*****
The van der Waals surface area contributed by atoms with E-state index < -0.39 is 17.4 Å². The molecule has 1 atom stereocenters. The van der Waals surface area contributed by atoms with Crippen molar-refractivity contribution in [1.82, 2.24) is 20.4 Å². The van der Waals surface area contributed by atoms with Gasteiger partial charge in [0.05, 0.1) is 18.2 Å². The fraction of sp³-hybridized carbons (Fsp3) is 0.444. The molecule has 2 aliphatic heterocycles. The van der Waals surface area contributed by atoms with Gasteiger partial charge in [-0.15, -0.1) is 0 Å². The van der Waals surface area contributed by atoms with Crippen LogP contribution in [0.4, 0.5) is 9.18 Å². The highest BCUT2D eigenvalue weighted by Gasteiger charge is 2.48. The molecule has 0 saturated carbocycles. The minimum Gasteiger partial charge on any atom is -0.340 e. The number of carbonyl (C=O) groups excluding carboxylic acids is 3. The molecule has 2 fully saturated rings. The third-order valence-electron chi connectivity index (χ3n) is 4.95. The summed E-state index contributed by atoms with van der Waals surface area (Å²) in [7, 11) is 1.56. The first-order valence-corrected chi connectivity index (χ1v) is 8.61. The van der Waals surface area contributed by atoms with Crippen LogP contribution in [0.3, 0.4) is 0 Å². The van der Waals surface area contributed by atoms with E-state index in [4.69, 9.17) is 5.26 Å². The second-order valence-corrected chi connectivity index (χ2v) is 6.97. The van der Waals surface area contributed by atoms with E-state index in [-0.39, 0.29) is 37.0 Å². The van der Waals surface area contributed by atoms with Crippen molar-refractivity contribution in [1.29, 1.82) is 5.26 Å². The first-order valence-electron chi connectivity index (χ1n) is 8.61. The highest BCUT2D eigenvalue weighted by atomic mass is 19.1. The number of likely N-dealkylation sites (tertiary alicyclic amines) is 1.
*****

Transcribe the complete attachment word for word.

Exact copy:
The van der Waals surface area contributed by atoms with E-state index < -0.39 is 17.4 Å². The molecule has 1 atom stereocenters. The van der Waals surface area contributed by atoms with Crippen molar-refractivity contribution in [1.82, 2.24) is 20.4 Å². The van der Waals surface area contributed by atoms with Gasteiger partial charge in [0.05, 0.1) is 18.2 Å². The fraction of sp³-hybridized carbons (Fsp3) is 0.444. The molecule has 2 aliphatic heterocycles. The van der Waals surface area contributed by atoms with Gasteiger partial charge in [-0.15, -0.1) is 0 Å². The van der Waals surface area contributed by atoms with Crippen LogP contribution in [0.4, 0.5) is 9.18 Å². The highest BCUT2D eigenvalue weighted by Gasteiger charge is 2.48. The molecule has 0 saturated carbocycles. The minimum Gasteiger partial charge on any atom is -0.340 e. The number of carbonyl (C=O) groups excluding carboxylic acids is 3. The molecule has 2 fully saturated rings. The third-order valence-electron chi connectivity index (χ3n) is 4.95. The summed E-state index contributed by atoms with van der Waals surface area (Å²) in [7, 11) is 1.56. The first-order valence-corrected chi connectivity index (χ1v) is 8.61. The van der Waals surface area contributed by atoms with Crippen LogP contribution in [0.3, 0.4) is 0 Å². The van der Waals surface area contributed by atoms with E-state index in [4.69, 9.17) is 5.26 Å². The second-order valence-corrected chi connectivity index (χ2v) is 6.97. The van der Waals surface area contributed by atoms with E-state index in [-0.39, 0.29) is 37.0 Å². The van der Waals surface area contributed by atoms with Crippen molar-refractivity contribution in [1.29, 1.82) is 5.26 Å². The first-order valence-electron chi connectivity index (χ1n) is 8.61. The highest BCUT2D eigenvalue weighted by atomic mass is 19.1. The number of likely N-dealkylation sites (tertiary alicyclic amines) is 1.